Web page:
Thank you! ❤️

    • Tara Nolan says:

      Thanks, Jan. Yes to the tomatoes and basil. For onions, it can be trickier depending on size – green onion vs a big red onion, for example. The plant tags should provide spacing information so you know how much distance you should measure between each plant. 🙂

  17. Clifton Joullian R.N., B.S.N. (The Nurse Farmer) says:

    Raised beds are the bomb! As a nurse, I advocate raised beds and containers. Raised beds and containers can mean less bending and stooping, particularly for those of us with back and joint issues.

  18. Karen says:

    We are just now building our raised veg. beds. (ours are 26 inches tall). My question is– I want to attach a watering system to each bed and I’m not sure if I want the sprinkler heads to be just above the soil or way above the bed to water everything. My bed set up has 5ft tall post at the corners and in the middle so putting water up high will be easy. Which will be best for my plants?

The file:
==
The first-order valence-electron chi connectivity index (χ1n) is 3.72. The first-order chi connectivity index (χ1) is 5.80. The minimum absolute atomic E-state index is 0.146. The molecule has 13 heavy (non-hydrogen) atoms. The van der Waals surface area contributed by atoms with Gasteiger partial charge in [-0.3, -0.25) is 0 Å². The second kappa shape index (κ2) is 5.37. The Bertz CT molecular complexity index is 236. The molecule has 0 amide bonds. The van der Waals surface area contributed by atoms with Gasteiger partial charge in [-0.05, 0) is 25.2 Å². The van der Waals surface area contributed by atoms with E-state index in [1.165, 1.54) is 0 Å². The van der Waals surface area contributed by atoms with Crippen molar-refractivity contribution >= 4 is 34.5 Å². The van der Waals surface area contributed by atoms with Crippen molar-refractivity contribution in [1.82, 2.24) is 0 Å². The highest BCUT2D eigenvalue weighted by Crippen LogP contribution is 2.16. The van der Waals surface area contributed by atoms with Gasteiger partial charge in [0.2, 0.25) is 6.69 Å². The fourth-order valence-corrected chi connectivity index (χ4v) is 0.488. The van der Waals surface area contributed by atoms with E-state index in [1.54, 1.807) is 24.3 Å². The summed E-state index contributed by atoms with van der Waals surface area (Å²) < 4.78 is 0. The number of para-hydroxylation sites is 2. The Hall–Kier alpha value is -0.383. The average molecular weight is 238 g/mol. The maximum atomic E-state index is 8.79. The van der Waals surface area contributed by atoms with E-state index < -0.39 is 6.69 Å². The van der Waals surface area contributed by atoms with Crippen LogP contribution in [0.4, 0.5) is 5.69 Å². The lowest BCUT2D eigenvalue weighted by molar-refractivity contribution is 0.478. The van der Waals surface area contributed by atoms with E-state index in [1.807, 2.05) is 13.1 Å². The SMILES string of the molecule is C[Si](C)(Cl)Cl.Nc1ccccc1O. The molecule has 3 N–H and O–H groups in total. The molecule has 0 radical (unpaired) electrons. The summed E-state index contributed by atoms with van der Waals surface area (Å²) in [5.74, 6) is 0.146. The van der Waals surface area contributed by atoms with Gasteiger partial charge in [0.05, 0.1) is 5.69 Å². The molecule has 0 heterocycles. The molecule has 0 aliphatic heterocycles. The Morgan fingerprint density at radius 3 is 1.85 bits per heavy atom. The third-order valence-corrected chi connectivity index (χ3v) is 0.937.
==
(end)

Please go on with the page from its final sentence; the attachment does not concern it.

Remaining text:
• Tara Nolan says:

      Hi Karen,
      Watering low, around the base of the plant is preferable, as watering from up high can cause the water to splash in the soil, spreading potential disease to the leaves.

  19. Jen says:

    This is very helpful, especially the grocery store idea. 🙂 My husband just recently built me an elevated planter box (about 2 feet tall 8x4ish). My biggest concern: deer & nighttime critters. Deer regularly hang out on our property (without any vegetables). Where exactly on your diagram would you plant the deer deterrent flowers (around entire perimeter)? Would lavender and/or other herbs around the ends work to deter them as well? We have also purchased wire mesh to go around the sides, however still concerned. thank you!

    • Tara Nolan says: